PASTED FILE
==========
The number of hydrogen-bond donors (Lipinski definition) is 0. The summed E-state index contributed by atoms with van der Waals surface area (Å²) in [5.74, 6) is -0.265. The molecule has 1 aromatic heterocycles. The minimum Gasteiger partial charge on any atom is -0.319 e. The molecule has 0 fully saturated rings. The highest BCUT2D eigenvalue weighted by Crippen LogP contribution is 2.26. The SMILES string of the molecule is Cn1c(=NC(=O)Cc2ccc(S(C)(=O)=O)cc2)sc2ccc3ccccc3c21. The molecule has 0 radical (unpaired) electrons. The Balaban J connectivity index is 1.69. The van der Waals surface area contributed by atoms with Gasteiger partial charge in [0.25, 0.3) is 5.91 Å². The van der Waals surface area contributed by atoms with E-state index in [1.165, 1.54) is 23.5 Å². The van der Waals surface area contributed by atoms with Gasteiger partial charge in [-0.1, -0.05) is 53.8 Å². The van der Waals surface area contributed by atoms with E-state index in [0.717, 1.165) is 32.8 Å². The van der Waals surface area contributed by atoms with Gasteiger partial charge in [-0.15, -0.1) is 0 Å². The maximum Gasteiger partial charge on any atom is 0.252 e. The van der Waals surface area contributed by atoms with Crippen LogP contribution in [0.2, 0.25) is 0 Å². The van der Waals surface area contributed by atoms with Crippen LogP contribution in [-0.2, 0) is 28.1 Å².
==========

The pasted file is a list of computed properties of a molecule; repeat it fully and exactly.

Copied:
The number of hydrogen-bond donors (Lipinski definition) is 0. The summed E-state index contributed by atoms with van der Waals surface area (Å²) in [5.74, 6) is -0.265. The molecule has 1 aromatic heterocycles. The minimum Gasteiger partial charge on any atom is -0.319 e. The molecule has 0 fully saturated rings. The highest BCUT2D eigenvalue weighted by Crippen LogP contribution is 2.26. The SMILES string of the molecule is Cn1c(=NC(=O)Cc2ccc(S(C)(=O)=O)cc2)sc2ccc3ccccc3c21. The molecule has 0 radical (unpaired) electrons. The Balaban J connectivity index is 1.69. The van der Waals surface area contributed by atoms with Gasteiger partial charge in [0.25, 0.3) is 5.91 Å². The van der Waals surface area contributed by atoms with E-state index in [1.165, 1.54) is 23.5 Å². The van der Waals surface area contributed by atoms with Gasteiger partial charge in [-0.1, -0.05) is 53.8 Å². The van der Waals surface area contributed by atoms with E-state index in [0.717, 1.165) is 32.8 Å². The van der Waals surface area contributed by atoms with Gasteiger partial charge in [-0.15, -0.1) is 0 Å². The maximum Gasteiger partial charge on any atom is 0.252 e. The van der Waals surface area contributed by atoms with Crippen LogP contribution in [0.2, 0.25) is 0 Å². The van der Waals surface area contributed by atoms with Crippen LogP contribution in [-0.2, 0) is 28.1 Å².